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The developers of Overwatch, Blizzard Entertainment’s team shooter launching this spring, have a lot riding on their shoulders.

The game is Blizzard’s first new game that’s not from an established franchise since World of Warcraft launched in 2004. It’s the company’s first new intellectual property in almost 18 years since StarCraft’s 1998 launch.

It’s the company’s first brand-new console game ever, and its previous forays into controller territory haven’t all ended well. Diablo III did well. But third-person stealth shooter Starcraft: Ghost was scrapped even after I, as a journalist, had played single- and multiplayer missions at Blizzard headquarters — which meant it was pretty darned far along.

And no, this doesn’t count:


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So when we caught up with Overwatch assistant game director Aaron Keller and lead gameplay engineer Tim Ford recently, I asked them to tell us about the development process for Blizzard’s new game. No pressure, guys.

GamesBeat: So how did you arrive on Overwatch’s team-shooter model?

Aaron Keller: We started the project a little over two years ago. We knew we wanted to make a shooter, and we knew we wanted it to be an ability-based, hero-based shooter. It started to coalesce into something that had the razor-sharp focus that the game has right now, which is this competitive multiplayer game. That’s what we’re really excited about for Overwatch, is two teams coming together, exploring this big cast of heroes, and seeing who comes out the better team.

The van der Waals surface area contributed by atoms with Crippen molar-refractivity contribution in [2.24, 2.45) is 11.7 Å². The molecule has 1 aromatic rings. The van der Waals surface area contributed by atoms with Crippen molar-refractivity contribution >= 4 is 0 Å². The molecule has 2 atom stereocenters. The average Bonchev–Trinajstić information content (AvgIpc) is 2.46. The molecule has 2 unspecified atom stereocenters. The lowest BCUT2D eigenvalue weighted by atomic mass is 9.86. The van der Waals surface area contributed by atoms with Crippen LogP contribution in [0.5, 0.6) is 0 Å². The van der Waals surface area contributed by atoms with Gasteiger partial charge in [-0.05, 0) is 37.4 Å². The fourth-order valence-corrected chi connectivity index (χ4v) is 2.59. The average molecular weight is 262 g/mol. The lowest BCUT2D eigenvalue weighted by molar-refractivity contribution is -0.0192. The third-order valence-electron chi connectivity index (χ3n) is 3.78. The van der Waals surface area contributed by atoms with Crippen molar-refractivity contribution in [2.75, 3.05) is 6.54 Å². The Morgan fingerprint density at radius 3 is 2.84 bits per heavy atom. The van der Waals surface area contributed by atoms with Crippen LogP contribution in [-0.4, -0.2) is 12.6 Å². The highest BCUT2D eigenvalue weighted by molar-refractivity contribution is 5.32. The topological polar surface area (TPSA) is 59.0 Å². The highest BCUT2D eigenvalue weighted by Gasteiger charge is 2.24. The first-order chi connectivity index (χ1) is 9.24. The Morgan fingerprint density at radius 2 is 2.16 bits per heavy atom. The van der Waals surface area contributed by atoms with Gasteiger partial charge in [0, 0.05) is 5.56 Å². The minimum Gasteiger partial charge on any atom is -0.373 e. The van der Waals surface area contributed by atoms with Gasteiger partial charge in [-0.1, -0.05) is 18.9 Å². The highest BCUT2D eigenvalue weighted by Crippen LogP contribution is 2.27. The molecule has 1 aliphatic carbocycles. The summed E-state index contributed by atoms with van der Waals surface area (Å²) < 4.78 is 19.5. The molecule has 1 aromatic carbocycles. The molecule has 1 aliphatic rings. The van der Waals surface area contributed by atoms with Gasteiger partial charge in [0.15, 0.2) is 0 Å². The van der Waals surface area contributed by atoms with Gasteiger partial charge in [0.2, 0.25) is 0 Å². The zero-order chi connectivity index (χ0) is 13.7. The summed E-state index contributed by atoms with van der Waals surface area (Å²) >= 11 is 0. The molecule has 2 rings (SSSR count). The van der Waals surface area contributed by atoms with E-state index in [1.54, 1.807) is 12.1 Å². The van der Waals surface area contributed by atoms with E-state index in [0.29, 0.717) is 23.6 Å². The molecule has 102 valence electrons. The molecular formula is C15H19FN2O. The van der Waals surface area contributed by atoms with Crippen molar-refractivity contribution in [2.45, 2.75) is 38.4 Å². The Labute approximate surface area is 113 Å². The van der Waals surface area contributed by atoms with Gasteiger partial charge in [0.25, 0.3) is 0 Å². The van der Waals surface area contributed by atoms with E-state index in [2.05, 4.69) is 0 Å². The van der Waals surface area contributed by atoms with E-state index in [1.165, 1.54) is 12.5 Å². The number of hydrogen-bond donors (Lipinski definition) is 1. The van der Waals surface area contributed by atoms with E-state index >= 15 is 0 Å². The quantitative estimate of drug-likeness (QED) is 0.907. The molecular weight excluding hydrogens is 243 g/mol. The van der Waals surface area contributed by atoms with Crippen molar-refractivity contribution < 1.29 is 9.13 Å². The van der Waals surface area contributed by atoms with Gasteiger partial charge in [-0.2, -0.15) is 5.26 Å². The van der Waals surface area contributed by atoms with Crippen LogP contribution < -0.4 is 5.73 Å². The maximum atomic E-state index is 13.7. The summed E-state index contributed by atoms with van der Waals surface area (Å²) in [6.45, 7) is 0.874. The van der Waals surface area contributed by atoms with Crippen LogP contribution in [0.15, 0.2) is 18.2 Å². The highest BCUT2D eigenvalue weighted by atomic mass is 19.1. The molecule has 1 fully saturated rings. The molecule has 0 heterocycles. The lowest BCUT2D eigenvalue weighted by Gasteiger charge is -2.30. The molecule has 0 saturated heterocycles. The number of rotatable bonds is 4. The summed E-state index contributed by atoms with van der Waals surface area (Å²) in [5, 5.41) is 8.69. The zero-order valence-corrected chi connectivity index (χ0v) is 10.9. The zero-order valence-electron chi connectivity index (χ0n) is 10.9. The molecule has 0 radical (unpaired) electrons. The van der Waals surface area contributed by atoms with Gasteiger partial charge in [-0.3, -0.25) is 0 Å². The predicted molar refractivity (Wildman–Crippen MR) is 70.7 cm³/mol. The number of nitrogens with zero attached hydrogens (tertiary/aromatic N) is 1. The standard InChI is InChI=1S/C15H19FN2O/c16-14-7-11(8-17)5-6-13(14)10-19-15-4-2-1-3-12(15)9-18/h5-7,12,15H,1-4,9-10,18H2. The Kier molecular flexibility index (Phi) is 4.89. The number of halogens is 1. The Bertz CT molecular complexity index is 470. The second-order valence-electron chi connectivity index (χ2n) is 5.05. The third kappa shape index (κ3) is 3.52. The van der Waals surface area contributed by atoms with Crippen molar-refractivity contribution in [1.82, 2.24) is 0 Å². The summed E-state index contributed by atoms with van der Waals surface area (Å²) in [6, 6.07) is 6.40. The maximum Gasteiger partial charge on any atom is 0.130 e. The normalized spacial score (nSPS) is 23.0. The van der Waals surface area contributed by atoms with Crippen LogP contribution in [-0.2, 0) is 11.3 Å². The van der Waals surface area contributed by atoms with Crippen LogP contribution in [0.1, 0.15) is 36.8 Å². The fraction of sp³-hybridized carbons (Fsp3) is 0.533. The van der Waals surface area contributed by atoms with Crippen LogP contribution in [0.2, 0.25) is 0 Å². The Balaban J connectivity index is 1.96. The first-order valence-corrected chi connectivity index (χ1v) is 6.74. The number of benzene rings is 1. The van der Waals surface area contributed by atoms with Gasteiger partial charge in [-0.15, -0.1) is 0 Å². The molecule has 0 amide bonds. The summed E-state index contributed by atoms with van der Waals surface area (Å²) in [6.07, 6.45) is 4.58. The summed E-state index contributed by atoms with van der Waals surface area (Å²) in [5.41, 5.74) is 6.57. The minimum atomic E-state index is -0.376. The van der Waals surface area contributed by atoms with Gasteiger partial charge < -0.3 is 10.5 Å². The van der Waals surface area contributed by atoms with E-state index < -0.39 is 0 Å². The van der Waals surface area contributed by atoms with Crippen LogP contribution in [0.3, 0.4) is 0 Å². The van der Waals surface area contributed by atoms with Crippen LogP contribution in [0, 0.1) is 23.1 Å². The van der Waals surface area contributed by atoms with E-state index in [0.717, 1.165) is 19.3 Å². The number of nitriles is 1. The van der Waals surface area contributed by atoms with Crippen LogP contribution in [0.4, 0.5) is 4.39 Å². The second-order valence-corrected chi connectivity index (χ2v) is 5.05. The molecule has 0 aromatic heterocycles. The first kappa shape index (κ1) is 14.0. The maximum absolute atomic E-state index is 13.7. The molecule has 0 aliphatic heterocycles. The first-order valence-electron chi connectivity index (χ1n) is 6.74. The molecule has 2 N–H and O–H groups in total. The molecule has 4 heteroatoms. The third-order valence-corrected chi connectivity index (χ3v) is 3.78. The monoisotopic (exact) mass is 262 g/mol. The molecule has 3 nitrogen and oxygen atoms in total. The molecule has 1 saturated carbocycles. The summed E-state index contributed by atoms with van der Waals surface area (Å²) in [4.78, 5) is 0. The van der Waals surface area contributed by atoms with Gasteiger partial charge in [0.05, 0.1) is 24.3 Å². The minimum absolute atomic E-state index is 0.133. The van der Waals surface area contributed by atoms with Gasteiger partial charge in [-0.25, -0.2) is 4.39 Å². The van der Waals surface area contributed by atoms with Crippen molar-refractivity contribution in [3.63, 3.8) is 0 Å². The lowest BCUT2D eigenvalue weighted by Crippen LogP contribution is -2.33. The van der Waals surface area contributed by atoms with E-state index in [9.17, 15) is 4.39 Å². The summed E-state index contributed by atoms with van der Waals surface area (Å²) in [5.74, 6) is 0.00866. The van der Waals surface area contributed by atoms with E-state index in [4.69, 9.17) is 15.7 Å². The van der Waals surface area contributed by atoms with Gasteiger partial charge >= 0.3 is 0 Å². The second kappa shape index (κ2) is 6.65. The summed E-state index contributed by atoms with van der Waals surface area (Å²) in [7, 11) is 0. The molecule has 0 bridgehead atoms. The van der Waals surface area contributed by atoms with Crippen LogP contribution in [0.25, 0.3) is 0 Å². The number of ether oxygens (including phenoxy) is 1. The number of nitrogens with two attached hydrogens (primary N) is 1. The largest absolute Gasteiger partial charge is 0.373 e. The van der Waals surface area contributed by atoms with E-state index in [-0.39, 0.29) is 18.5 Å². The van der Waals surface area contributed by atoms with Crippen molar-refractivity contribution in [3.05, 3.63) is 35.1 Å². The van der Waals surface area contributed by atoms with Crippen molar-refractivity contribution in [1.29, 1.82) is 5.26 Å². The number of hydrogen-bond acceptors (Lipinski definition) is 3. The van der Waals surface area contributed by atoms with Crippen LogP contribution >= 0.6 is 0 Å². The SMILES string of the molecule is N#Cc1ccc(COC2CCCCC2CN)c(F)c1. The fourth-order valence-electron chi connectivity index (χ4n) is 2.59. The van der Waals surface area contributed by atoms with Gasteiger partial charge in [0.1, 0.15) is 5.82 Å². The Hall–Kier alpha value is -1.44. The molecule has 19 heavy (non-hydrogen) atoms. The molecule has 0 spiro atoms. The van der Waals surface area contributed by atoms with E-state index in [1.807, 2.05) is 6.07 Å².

From left to right: Tracer, McCree, Zarya, and Reinhardt.

Above: Fans cosplaying as Overwatch heroes at BlizzCon this fall. From left to right: Tracer, McCree, Zarya, and Reinhardt.

Image Credit: Giancarlo Valdes/GamesBeat

GamesBeat: But offering up all the heroes at once means you can’t release or sell them later.

Keller: It’s really important for us for people to be able to switch heroes midmatch. It’s also important for us for people to be able to play more than one of a particular hero mid-match. In the end, doing that is what caused us to go with the box model for the game [rather than free-to-play.] It’s a design decision to be able to switch between all these different heroes.